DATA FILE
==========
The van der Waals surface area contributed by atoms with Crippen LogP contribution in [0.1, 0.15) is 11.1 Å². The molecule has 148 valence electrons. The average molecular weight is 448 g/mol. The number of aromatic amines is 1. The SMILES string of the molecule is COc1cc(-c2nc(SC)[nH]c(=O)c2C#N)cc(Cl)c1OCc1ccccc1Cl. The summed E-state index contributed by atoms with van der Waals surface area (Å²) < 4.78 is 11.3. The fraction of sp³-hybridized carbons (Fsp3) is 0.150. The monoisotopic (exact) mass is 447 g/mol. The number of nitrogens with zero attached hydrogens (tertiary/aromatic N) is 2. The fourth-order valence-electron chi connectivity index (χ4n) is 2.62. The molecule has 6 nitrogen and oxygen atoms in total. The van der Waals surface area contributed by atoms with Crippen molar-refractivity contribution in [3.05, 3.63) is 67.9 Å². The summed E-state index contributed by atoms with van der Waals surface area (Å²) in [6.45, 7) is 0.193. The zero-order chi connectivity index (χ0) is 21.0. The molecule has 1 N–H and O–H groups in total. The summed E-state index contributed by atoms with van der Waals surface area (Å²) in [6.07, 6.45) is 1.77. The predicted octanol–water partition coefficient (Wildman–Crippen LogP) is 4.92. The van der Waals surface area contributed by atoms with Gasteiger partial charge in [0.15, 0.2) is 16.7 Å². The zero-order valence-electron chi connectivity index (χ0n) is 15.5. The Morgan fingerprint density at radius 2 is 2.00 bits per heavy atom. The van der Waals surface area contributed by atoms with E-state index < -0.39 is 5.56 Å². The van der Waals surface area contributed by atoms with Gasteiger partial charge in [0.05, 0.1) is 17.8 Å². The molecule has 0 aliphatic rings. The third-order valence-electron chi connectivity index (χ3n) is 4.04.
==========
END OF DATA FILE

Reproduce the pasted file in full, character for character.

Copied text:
The van der Waals surface area contributed by atoms with Crippen LogP contribution in [0.1, 0.15) is 11.1 Å². The molecule has 148 valence electrons. The average molecular weight is 448 g/mol. The number of aromatic amines is 1. The SMILES string of the molecule is COc1cc(-c2nc(SC)[nH]c(=O)c2C#N)cc(Cl)c1OCc1ccccc1Cl. The summed E-state index contributed by atoms with van der Waals surface area (Å²) < 4.78 is 11.3. The fraction of sp³-hybridized carbons (Fsp3) is 0.150. The monoisotopic (exact) mass is 447 g/mol. The number of nitrogens with zero attached hydrogens (tertiary/aromatic N) is 2. The fourth-order valence-electron chi connectivity index (χ4n) is 2.62. The molecule has 6 nitrogen and oxygen atoms in total. The van der Waals surface area contributed by atoms with Crippen molar-refractivity contribution in [3.05, 3.63) is 67.9 Å². The summed E-state index contributed by atoms with van der Waals surface area (Å²) in [6.45, 7) is 0.193. The zero-order chi connectivity index (χ0) is 21.0. The molecule has 1 N–H and O–H groups in total. The summed E-state index contributed by atoms with van der Waals surface area (Å²) in [6.07, 6.45) is 1.77. The predicted octanol–water partition coefficient (Wildman–Crippen LogP) is 4.92. The van der Waals surface area contributed by atoms with Gasteiger partial charge in [0.15, 0.2) is 16.7 Å². The zero-order valence-electron chi connectivity index (χ0n) is 15.5. The Morgan fingerprint density at radius 2 is 2.00 bits per heavy atom. The van der Waals surface area contributed by atoms with E-state index < -0.39 is 5.56 Å². The van der Waals surface area contributed by atoms with Gasteiger partial charge in [0.05, 0.1) is 17.8 Å². The molecule has 0 aliphatic rings. The third-order valence-electron chi connectivity index (χ3n) is 4.04.